I’ve heard about partying like it’s 1999, but I’ve never thought about partying like it’s 1 BC… But that’s exactly what we did! We had a cocktail party in a first-century wine cellar and nibbled on pork shoulder with apple and honey made using Julius Caesar’s personal chef’s recipe.
On another stop, I loved meeting the latest two generations of a family-owned bakery that’s been passed down through four generations. The brutti ma buoni (ugly but good) cookies were one of my favorites… and following the lead of some of the others on my tour, I bought a bag full of cookies to try some of their other flavors. Without this tour, I would never have found this signless bakery, although I now fully believe everyone should visit Biscottificio Innocenti!
The King of Porchetta assembles the porchetta every night after the shop closes, stuffing the pork roast with herbs and sending it off to the country to be slow roasted all night. It’s returned in the morning, and the King of Porchetta sees a steady stream of customers.
Eating Italy’s tour is a little pricey compared to other cities I’ve visited, but for access to 8 different hole-in-the-wall places, tastes of food from Rome restaurants that were WAY out of my budget, wine pairings, history of the Trastevere neighborhood and a totally stuffed belly, I wholeheartedly believe it’s worth it.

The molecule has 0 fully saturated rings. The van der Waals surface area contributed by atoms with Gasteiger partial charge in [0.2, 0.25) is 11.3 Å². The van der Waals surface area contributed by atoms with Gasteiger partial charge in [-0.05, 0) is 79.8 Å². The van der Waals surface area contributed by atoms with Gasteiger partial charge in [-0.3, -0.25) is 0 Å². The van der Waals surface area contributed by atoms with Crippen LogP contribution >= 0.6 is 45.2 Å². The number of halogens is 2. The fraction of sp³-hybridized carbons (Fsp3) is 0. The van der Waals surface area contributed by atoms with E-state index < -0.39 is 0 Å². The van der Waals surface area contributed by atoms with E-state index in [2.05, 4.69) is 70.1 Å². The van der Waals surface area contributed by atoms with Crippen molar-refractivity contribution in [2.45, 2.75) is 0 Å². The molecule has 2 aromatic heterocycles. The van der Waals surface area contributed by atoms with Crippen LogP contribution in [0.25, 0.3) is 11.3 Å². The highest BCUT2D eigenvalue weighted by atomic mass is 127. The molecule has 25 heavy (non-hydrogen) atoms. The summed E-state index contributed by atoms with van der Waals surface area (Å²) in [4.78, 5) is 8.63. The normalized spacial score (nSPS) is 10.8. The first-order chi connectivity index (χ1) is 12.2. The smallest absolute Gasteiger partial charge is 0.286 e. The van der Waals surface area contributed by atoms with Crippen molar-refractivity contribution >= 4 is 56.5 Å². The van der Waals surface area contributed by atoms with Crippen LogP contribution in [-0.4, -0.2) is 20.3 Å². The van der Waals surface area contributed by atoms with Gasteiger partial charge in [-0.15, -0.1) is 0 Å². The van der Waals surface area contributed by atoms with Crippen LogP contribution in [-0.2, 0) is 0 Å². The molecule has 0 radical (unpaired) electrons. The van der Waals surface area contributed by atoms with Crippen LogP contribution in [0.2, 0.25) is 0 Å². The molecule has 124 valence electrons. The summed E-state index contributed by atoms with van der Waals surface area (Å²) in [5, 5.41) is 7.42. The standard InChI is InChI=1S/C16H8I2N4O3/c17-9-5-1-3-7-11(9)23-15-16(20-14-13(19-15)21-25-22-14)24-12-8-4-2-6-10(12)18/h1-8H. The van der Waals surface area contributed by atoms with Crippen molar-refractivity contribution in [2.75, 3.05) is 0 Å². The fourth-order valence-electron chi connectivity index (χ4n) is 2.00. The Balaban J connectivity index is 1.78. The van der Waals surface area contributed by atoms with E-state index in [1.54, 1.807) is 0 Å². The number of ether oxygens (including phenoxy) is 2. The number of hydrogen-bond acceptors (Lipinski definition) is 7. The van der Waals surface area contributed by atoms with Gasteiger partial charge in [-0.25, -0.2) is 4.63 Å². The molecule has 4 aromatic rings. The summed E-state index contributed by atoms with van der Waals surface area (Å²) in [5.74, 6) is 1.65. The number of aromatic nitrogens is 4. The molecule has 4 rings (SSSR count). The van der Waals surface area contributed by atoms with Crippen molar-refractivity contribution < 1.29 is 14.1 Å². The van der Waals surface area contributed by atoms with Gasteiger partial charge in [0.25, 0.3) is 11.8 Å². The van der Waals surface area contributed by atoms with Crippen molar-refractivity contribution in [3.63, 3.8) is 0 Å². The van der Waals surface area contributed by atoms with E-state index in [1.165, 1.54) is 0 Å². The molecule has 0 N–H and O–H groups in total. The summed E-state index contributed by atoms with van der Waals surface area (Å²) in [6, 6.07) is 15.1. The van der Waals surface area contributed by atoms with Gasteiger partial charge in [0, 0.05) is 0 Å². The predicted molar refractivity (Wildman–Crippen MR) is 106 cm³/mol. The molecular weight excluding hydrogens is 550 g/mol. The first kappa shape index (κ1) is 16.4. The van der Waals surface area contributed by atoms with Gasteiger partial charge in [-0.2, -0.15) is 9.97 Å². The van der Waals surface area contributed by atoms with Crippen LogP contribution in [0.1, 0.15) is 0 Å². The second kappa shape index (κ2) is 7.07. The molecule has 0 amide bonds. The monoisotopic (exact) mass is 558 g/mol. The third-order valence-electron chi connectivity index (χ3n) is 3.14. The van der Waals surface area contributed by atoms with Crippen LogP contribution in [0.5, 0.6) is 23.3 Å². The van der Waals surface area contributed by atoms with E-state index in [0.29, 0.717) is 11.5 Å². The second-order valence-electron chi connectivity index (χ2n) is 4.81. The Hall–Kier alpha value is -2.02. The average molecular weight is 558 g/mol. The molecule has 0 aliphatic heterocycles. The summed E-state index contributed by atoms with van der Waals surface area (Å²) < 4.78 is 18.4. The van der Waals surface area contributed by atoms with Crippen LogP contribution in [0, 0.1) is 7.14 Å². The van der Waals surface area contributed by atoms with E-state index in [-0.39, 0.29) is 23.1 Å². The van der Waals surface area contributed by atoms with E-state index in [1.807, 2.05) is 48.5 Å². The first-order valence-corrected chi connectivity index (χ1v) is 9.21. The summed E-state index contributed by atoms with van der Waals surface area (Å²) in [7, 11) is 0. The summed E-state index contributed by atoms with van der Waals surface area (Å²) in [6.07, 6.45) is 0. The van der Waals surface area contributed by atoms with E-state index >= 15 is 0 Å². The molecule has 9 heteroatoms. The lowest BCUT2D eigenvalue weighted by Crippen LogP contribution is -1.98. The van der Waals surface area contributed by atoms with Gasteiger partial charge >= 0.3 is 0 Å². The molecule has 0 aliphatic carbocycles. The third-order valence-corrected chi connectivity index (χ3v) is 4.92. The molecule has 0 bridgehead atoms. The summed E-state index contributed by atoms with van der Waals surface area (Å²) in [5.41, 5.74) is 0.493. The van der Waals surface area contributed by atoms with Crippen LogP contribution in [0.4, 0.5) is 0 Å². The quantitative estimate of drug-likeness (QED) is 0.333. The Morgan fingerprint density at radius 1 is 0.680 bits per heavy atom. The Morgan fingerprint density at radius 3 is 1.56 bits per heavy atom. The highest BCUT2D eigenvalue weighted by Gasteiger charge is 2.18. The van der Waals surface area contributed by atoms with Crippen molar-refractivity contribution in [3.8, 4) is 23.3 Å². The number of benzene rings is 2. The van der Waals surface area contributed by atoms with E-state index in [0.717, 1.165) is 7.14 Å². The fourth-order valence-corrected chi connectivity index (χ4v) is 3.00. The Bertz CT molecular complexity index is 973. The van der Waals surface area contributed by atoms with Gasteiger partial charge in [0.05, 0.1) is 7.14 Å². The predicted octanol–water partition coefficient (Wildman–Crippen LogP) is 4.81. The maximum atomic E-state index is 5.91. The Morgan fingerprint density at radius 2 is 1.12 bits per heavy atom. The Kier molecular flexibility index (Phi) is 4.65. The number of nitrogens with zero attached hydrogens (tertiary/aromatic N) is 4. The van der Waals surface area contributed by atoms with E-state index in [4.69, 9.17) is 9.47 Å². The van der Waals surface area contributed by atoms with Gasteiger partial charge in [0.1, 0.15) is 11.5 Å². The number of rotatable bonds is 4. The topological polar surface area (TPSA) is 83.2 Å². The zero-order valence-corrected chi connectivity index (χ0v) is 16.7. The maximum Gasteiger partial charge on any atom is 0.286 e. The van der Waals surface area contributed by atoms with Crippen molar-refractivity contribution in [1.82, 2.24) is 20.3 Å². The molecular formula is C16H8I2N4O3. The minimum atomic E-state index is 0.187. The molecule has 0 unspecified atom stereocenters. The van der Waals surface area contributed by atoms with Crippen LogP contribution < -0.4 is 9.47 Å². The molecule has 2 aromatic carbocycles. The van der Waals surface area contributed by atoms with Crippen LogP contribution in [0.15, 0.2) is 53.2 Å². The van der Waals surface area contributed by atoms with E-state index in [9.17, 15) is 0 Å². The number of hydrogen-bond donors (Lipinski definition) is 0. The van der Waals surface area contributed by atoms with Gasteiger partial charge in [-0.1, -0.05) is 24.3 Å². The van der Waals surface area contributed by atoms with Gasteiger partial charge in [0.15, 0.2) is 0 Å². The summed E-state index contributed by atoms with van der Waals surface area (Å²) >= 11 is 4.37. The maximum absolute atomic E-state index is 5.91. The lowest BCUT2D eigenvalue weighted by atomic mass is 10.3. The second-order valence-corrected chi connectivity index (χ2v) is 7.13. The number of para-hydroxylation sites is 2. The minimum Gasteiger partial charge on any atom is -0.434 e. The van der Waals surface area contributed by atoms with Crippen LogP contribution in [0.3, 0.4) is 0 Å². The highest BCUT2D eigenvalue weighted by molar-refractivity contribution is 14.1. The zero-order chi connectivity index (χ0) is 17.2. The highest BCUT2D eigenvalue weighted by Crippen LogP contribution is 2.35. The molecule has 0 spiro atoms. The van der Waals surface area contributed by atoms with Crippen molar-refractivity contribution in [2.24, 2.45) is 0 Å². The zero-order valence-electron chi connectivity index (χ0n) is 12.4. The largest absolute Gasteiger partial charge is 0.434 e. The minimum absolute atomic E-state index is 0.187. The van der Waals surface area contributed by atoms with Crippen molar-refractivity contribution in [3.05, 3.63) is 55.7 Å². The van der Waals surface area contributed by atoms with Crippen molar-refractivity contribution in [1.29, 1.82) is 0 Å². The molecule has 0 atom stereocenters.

For a fresh, local and Roman farmer’s market experience, be sure to visit the Campo de’ fiori market. Not only are there some great bakeries as you walk to the market (it’s all about balance… an amaretti in one hand and an eggplant in the other.) The spices, balsamic vinegar, olive oil and bright and beautiful fruits and vegetables make this market a treat for the senses.
Mustafa and his magical vegetable utensil added a little comedic relief. His demonstration is hilarious, and I watched him slip into several different languages as he joked with tourists and shared how this tool can create chips, gnocchi and french fries. If you visit this market, don’t pass by his stand without getting a demo!